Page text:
To overcome this, Ekström et al. [8] suggested that investors should identify the loss cut line and derive a strategy with regard to the optimal stopping problem that takes this line into account.
This is an intuitive and straightforward approach to overcome the problems encountered in deriving optimal stopping criteria. However, in this paper, we overcome the problems by directly addressing the misspecification of the model, because such a strategy may provide a more robust solution (similar trials have been reported by [9,10,11], although these studies did not focus on pair trading). That is, we derive the optimal strategy for pair trading in regard to the optimal stopping criteria by taking into account the model misspecification.
One candidate method of tackling the above problem is introducing fuzzy logic, which is built on the notion of fuzzy sets. The standing characteristic of the fuzzy set is the incorporation of the idea of partial membership. This feature of fuzzy sets makes it possible to discriminate elements with borderline importance that involve imprecision and uncertainty. Thus, the introduction of fuzzy logic in deriving an optimal strategy may lead to a sophisticated transaction flag, such as “strong sell (buy)”, “sell (buy)”, “weak sell (buy)” and “hold”, when the pair value touches exit or entry points (see [12] for more details on fuzzy sets and [13,14,15] on the application of fuzzy logic for finance).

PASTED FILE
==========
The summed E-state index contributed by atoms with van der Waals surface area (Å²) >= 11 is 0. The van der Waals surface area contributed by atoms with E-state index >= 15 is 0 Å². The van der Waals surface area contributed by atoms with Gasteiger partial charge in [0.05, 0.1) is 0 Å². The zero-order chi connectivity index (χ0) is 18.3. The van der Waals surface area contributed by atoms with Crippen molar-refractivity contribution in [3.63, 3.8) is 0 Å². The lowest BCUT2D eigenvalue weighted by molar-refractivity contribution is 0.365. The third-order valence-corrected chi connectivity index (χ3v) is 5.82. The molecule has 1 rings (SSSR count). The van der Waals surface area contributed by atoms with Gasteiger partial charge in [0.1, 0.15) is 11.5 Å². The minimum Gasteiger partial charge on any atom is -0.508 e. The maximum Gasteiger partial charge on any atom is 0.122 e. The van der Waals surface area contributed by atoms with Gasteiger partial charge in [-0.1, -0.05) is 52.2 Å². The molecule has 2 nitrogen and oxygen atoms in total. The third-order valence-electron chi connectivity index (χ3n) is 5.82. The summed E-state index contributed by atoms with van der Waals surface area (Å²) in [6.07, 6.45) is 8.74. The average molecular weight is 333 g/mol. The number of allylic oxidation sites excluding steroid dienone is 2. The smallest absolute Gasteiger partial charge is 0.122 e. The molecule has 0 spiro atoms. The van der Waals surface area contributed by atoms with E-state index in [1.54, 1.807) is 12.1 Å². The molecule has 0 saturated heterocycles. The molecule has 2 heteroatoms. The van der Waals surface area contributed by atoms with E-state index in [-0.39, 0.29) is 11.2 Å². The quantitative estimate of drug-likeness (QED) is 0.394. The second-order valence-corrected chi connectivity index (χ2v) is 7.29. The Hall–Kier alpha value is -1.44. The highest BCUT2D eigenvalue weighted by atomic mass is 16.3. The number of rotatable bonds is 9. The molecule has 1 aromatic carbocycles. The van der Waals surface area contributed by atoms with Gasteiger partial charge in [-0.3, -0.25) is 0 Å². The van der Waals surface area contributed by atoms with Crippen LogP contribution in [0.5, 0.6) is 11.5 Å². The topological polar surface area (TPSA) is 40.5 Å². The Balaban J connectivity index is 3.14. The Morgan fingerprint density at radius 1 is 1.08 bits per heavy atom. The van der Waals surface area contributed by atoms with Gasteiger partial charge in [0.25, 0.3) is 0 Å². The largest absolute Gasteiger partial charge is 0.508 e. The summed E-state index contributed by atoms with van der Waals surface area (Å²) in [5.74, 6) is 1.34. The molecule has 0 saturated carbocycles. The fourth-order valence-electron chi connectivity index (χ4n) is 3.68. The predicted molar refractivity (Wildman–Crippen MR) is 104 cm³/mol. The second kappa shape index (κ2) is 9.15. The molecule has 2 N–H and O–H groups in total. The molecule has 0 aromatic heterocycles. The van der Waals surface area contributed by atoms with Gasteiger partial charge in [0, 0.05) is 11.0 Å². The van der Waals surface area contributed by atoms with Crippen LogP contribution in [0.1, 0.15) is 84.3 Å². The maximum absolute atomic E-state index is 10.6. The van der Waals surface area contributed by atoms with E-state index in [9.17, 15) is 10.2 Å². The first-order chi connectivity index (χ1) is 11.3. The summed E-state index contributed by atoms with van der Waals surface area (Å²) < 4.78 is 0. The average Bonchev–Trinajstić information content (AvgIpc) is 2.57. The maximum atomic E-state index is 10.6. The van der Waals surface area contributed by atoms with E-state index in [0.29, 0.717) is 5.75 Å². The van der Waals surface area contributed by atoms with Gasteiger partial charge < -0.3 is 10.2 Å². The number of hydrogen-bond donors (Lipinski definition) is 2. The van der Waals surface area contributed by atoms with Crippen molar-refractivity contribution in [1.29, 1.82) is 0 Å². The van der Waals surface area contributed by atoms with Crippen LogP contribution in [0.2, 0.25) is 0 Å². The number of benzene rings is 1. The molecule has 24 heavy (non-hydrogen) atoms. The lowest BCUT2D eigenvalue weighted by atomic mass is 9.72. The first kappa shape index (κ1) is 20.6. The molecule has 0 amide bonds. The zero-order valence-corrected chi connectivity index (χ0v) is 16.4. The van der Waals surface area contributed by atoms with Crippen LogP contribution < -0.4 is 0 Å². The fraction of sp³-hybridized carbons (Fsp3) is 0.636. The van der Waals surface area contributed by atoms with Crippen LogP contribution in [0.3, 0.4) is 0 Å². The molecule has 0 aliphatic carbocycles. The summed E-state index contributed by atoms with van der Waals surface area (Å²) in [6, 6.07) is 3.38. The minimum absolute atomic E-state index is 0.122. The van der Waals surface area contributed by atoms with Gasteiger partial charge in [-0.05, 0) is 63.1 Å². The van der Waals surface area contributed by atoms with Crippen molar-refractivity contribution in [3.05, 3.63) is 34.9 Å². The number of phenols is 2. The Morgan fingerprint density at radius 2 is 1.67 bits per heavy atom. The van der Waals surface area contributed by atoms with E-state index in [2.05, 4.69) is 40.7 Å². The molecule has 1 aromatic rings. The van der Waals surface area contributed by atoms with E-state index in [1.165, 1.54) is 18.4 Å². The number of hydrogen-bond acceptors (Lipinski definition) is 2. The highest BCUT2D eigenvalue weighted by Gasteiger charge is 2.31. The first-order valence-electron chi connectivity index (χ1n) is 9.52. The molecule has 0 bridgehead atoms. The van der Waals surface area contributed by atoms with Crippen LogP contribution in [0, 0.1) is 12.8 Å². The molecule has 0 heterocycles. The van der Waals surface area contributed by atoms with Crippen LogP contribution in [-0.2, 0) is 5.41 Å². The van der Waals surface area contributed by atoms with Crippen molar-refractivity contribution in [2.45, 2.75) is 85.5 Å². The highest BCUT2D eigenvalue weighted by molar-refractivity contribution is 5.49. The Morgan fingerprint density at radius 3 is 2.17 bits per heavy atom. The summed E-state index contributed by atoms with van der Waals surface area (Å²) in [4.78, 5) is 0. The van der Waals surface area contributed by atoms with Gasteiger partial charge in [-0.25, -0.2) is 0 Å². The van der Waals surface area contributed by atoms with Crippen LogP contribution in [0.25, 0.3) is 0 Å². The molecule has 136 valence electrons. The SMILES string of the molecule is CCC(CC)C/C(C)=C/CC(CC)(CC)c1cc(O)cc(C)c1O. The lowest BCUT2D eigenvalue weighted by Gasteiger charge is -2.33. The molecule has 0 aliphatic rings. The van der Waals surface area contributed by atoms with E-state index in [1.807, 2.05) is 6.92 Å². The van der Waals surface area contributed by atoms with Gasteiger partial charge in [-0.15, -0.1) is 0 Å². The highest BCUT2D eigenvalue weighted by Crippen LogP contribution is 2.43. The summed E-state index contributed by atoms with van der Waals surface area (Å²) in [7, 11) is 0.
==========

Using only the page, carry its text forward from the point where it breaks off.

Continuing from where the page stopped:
Another candidate is to introduce the entropy as a penalty function for the misspecification of the model. In this paper, we focus on this. Note that the essence of the model uncertainty is that we are not sure whether the reference measure P, which is often estimated by statistical methods like maximum likelihood estimation, represents the true probability measure. Thus, we solve the optimal stopping problem by embedding the relative entropy as a penalty function.
We can see the wide applicability of entropy for finance. Indeed, entropy may be applied to risk management; e.g., Bowden [16] suggest a method of using entropy to inspect the tail risk. An entropic risk measure may signal a financial crisis [17,18,19]. As another measure related to entropy, Yang and Qiu [20] suggest the expected utility-entropy measure. Furthermore, the entropic approach with the Black–Scholes option pricing model [21] and with the estimation problem of a stochastic discount factor [22] is known to be consistent. In addition, an entropy-based approach assists time series analysis; e.g., Bekiros [23] shows application of the entropy-based approach for timescale analysis.
The introduction of the relative entropy as a penalty function is a robust approach in the sense that we construct a trading strategy based on maximizing the profit via pair trading and minimizing the relative entropy with respect to the reference measure P, even if this measure is incorrectly specified. In this paper, we describe an explicit strategy with regards to this approach. Note that, while fuzzy logic may give us information that is more sophisticated, leaving the exit or entry points as estimated by the reference measure, the penalty function based on entropy will correct the exit or entry points themselves. This is the main difference between these approaches.
This paper is organized as follows. The next section describes the model and the basic results from the optimal stopping problem for pair trading without taking into account the model uncertainty. Section 3 presents the optimal strategy for pair trading taking into account the model uncertainty and numerical examples. Section 4 is devoted to show the proof of Theorem 1. Finally, we conclude the paper with some remarks.